In developing countries, the impacts of shocks and stressors significantly vary across sectors. This variation has important implications for the rate of structural transformation and economic growth. Structural transformation being a necessary condition for sustainable economic development, it is important to empirically investigate whether the impacts of shocks and stressors have larger and long-term development implications. Adelaja et al. (2021b) explore whether the growing incidence of terrorism, armed-conflicts and natural disasters slow the pace of structural transformation in SSA. Using the percentage contribution of the non-agricultural sector to GDP and employment as the main measures, the study finds that armed-conflict and terrorism-related shocks slow structural transformation. However, natural disasters have no significant impacts on the structural transformation. These findings are attributed to relatively more deep-rooted and endogenous impacts of armed conflicts as opposed to natural disasters, which are more extraneous in nature. The study also finds that resilience factors enhance the pace of agricultural transformation. However, resilience variables, as defined by the extant literature, are not particularly effective in mitigating the impacts of shocks.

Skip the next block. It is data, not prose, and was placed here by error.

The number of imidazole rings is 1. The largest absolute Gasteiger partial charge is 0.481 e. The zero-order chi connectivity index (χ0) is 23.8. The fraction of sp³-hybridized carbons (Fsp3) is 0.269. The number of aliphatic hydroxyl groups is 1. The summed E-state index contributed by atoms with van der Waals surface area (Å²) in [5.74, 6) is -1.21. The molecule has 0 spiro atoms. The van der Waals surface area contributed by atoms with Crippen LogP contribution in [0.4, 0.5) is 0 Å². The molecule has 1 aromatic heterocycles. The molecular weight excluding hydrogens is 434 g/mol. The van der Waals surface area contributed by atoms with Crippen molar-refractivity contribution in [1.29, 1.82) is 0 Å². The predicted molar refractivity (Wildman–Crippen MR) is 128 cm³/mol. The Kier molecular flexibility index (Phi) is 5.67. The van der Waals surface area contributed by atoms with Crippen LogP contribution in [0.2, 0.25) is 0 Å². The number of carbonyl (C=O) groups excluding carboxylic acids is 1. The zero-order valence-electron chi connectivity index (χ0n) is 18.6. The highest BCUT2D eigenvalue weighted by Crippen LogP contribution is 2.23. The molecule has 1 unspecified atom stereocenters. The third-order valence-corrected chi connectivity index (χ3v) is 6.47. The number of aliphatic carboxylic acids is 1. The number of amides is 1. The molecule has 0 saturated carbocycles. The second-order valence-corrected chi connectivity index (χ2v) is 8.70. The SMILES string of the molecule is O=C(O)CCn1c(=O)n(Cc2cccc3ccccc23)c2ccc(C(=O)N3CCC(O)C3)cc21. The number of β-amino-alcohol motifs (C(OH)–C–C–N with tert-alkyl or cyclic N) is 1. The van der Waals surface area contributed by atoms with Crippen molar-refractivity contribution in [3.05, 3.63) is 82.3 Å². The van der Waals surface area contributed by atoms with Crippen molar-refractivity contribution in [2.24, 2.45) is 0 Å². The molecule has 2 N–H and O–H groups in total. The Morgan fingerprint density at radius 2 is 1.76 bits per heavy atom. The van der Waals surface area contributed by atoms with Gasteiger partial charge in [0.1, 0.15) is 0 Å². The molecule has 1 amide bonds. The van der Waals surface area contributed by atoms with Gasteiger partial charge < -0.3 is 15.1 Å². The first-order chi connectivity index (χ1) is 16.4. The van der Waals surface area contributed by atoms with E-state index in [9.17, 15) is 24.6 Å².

Aliyu et al. [30] identify and analyze the role of major challenges to food security in SSA, examining the case of Nigeria. More specifically, they investigate the impact of value-added agricultural production, internally displaced persons (IDPs), per capita GDP, exchange rate policy/fluctuation, population growth and food inflation on SDG goal 2 using time series analysis. They find that increase in population growth, exchange rate fluctuations and food inflation acts as the sustainability of food security in Nigeria. The study also highlights the role of internal displacement and spill-over effects of armed conflicts in slowing down the achievement of SDG goals.
The four papers summarized above essentially show that shocks and stressors have adverse direct and indirect effects on food and agricultural security and that the effects are also threatening to longer-term sustainable development. The implication is that safeguarding the stability of agricultural and food systems through resilience building strategies can help to better insulate food and agricultural systems from shock.

4. Sustainability in Agriculture